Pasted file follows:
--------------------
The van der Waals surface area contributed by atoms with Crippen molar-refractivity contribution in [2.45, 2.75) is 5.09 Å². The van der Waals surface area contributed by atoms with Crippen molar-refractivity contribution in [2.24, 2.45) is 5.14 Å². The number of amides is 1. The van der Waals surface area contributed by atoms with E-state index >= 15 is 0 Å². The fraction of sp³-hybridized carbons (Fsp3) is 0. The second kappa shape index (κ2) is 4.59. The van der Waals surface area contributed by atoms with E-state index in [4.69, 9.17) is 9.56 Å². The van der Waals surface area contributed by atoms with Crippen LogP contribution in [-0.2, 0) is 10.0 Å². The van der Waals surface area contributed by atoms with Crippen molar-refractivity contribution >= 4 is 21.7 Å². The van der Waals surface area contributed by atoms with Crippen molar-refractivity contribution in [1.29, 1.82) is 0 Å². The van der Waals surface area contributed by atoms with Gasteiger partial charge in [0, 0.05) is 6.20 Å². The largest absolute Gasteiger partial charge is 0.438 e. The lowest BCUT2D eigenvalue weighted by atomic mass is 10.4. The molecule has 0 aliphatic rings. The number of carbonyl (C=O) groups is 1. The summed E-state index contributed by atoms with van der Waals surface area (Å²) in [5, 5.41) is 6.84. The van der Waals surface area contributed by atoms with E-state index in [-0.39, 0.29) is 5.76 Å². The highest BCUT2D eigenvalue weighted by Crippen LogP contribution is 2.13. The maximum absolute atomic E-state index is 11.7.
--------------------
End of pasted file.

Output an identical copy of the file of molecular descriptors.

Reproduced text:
The van der Waals surface area contributed by atoms with Crippen molar-refractivity contribution in [2.45, 2.75) is 5.09 Å². The van der Waals surface area contributed by atoms with Crippen molar-refractivity contribution in [2.24, 2.45) is 5.14 Å². The number of amides is 1. The van der Waals surface area contributed by atoms with E-state index >= 15 is 0 Å². The fraction of sp³-hybridized carbons (Fsp3) is 0. The second kappa shape index (κ2) is 4.59. The van der Waals surface area contributed by atoms with E-state index in [4.69, 9.17) is 9.56 Å². The van der Waals surface area contributed by atoms with Crippen LogP contribution in [-0.2, 0) is 10.0 Å². The van der Waals surface area contributed by atoms with Crippen molar-refractivity contribution >= 4 is 21.7 Å². The van der Waals surface area contributed by atoms with Crippen molar-refractivity contribution in [1.29, 1.82) is 0 Å². The van der Waals surface area contributed by atoms with Gasteiger partial charge in [0, 0.05) is 6.20 Å². The largest absolute Gasteiger partial charge is 0.438 e. The lowest BCUT2D eigenvalue weighted by atomic mass is 10.4. The molecule has 0 aliphatic rings. The number of carbonyl (C=O) groups is 1. The summed E-state index contributed by atoms with van der Waals surface area (Å²) in [5, 5.41) is 6.84. The van der Waals surface area contributed by atoms with E-state index in [-0.39, 0.29) is 5.76 Å². The highest BCUT2D eigenvalue weighted by Crippen LogP contribution is 2.13. The maximum absolute atomic E-state index is 11.7.